Beyond Bestsellers: It’s Been Weird

By Emily Z.

Well, hello there.
Are you ready for the end?
The grand finale of our Weird History sojourn?
Oh, and isn’t today also some sort of holiday? It’s not as though I’ve been waiting for Halloween since last November. And I certainly don’t have relevant history books to talk about…

Or maybe I do! Yes, though just a few. These are my final strange and/or creepy history titles for you to savor as we wrap up this weirdness.

  Wasteland: the Great War and the Origins of Modern Horror by W. Scott Poole

As a longtime horror fan and self-diagnosed history weirdo, this is the kind of book I’m always on the lookout for, one that attempts to trace the early seeds of horror as entertainment. While humans have long reveled in a spooky tale, most of us today wouldn’t pinpoint the 1910s and 20s as a hotbed of Goth culture. If anything, the Victorians are the ones awarded that honor, what with their endless séances, spirit photography,  and haunted mansions. Poole posits an intriguing theory about the ways World War I’s devastation caused a shift in popular culture, helping to lightly curdle a generation’s subconscious with despair. He ties popular books and films of the time (Nosferatu, Kafka, Lovecraft, Lang, etc) to the disillusionment that followed the war to end all wars. Whether or not you agree with Poole’s conclusions, he offers an engaging, curious, and eerie examination of early twentieth century society and popular culture.

 The Ravenmaster by Christopher Skaife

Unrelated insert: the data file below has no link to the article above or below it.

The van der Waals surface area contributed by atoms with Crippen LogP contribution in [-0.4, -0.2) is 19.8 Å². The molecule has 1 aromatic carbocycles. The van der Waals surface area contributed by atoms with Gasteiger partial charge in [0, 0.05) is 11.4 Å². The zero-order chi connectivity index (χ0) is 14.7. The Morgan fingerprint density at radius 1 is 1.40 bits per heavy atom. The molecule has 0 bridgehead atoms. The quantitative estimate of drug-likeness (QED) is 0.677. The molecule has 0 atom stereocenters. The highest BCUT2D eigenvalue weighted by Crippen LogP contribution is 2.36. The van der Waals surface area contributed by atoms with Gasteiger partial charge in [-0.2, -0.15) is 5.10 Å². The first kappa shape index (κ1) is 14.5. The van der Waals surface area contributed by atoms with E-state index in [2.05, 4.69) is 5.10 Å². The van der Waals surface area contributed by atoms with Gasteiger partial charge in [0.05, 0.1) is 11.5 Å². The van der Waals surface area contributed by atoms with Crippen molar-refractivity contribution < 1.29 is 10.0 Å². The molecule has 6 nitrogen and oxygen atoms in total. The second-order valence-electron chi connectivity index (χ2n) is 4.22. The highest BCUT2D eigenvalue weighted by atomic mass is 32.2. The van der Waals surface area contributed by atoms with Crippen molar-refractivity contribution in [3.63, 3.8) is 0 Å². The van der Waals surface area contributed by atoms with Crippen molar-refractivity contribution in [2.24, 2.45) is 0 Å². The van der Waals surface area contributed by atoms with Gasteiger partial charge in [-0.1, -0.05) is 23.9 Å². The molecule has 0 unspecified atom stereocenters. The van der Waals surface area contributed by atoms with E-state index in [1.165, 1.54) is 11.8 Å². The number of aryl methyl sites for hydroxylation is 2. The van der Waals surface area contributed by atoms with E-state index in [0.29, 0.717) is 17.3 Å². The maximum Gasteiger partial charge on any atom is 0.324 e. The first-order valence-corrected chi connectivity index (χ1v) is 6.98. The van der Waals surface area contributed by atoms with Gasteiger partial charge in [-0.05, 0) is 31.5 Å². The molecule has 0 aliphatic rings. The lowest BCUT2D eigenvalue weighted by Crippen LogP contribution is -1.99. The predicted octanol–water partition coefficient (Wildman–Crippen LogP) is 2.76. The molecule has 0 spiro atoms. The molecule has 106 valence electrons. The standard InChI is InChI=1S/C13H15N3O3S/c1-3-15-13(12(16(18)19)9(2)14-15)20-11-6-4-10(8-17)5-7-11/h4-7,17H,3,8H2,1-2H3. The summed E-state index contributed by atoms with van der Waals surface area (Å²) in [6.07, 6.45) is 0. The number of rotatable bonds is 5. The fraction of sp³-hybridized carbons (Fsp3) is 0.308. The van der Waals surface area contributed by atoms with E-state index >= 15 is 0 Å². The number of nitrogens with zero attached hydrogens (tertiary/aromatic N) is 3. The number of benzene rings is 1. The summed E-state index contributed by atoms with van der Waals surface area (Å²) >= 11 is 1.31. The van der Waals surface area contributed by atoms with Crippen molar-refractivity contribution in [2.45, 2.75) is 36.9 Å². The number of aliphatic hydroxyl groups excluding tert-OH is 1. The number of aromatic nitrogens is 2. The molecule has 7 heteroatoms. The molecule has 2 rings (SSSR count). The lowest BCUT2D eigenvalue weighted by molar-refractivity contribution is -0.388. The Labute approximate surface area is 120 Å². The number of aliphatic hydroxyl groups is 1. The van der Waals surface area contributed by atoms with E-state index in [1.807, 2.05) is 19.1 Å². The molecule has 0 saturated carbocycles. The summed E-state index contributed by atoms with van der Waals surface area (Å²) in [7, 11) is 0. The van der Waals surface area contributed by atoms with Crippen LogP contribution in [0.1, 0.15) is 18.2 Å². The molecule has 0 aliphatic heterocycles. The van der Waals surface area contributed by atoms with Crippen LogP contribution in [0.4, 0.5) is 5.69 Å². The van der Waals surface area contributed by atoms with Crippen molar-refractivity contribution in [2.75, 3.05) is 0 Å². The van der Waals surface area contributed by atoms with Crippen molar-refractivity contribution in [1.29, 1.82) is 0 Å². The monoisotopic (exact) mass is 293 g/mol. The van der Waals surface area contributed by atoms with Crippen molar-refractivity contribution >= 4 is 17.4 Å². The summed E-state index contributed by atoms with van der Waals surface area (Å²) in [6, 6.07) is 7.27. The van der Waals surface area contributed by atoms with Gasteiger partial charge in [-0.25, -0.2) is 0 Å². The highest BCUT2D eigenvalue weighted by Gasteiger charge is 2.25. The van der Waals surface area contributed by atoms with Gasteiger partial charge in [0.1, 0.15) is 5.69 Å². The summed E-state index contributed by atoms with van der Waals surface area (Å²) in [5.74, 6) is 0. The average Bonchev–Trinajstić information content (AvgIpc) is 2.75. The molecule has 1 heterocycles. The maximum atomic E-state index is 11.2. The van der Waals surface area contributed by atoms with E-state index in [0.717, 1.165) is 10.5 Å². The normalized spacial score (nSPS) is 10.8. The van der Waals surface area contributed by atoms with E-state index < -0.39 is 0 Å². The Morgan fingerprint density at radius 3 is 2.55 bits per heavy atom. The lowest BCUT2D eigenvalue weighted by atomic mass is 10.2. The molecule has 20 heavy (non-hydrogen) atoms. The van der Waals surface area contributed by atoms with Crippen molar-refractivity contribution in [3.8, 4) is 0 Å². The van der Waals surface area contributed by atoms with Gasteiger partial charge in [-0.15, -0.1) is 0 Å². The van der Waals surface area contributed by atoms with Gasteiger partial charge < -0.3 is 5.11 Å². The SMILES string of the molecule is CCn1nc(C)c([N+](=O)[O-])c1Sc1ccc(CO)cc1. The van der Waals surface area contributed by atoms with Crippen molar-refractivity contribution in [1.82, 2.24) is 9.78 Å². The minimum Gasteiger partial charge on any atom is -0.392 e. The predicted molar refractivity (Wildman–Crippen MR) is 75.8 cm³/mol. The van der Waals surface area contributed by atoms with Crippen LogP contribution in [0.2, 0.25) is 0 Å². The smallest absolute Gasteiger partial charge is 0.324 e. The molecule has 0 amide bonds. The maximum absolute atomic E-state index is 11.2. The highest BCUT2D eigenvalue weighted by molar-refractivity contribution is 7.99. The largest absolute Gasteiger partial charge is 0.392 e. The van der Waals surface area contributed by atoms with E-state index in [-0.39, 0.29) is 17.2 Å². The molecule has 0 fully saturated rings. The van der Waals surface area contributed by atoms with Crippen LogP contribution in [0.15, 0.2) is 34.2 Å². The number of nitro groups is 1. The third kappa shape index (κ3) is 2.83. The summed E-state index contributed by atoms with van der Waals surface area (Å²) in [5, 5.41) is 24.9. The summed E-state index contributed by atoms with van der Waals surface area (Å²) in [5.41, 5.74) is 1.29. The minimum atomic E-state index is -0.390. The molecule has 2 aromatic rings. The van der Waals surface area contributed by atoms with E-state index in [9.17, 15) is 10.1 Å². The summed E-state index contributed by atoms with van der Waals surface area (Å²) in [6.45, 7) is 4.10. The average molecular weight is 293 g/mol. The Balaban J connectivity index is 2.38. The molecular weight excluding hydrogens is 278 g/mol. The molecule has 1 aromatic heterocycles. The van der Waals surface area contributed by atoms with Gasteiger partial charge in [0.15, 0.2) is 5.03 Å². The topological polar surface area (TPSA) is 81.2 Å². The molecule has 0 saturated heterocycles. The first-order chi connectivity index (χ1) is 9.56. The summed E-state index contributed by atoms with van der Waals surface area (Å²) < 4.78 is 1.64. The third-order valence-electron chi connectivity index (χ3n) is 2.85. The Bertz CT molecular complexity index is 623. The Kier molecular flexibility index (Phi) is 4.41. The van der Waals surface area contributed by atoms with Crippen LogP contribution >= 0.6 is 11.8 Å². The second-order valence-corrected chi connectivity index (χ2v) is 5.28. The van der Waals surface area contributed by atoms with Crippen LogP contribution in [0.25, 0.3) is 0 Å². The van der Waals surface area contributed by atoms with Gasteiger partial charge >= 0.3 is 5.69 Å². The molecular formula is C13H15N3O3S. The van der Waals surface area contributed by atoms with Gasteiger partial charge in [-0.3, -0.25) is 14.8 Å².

A history of the Tower of London has never been rendered more personal and charming. Most of us are aware of its long, grim legacy, but not nearly enough people have kept up with the fabled ravens that have live there for centuries. Happily, our friendly neighborhood Yoeman Warder and Ravenmaster Christopher Skaife penned this book sharing a new history of The Tower. In it we are treated to a bit of his history (especially how he came to live in The Tower, which isn’t easy to manage) along with his favorite tidbits of Tower lore. And of course, he has a lot to say about his beloved flock of ravens and the ancient legend that surrounds them. I heartily endorse the audio edition as it is read by the author in his delightful Cockney accent.

 

 The Royal Art of Poison by Eleanor Herman

Poisoning is often tied to tantalizing scandals, large or small and political or personal. Then there are the innumerable, accidental self-poisonings throughout history (due to issues with lead-based cosmetics, formaldehyde-laced milk, and arsenic in …everything). Here, Herman digs up the delightfully morbid dirt on a veritable who’s who of polluted plutocrats, from Henry the VIII’s dad to Napoleon as well as an unfortunate number of royal mistresses. I enjoyed learning about the wacky methods once used to detect, avoid, and disperse poisons (it wasn’t always in the wine) and the surprising etymology of the word “credenza” especially.

 

Now, finally, many many thanks to Lindsey for making a suitably strange history list for us. Unsolved history is the weirdest of all!

Come back soon (tomorrow) for our next Beyond Bestsellers theme: Magical Realism

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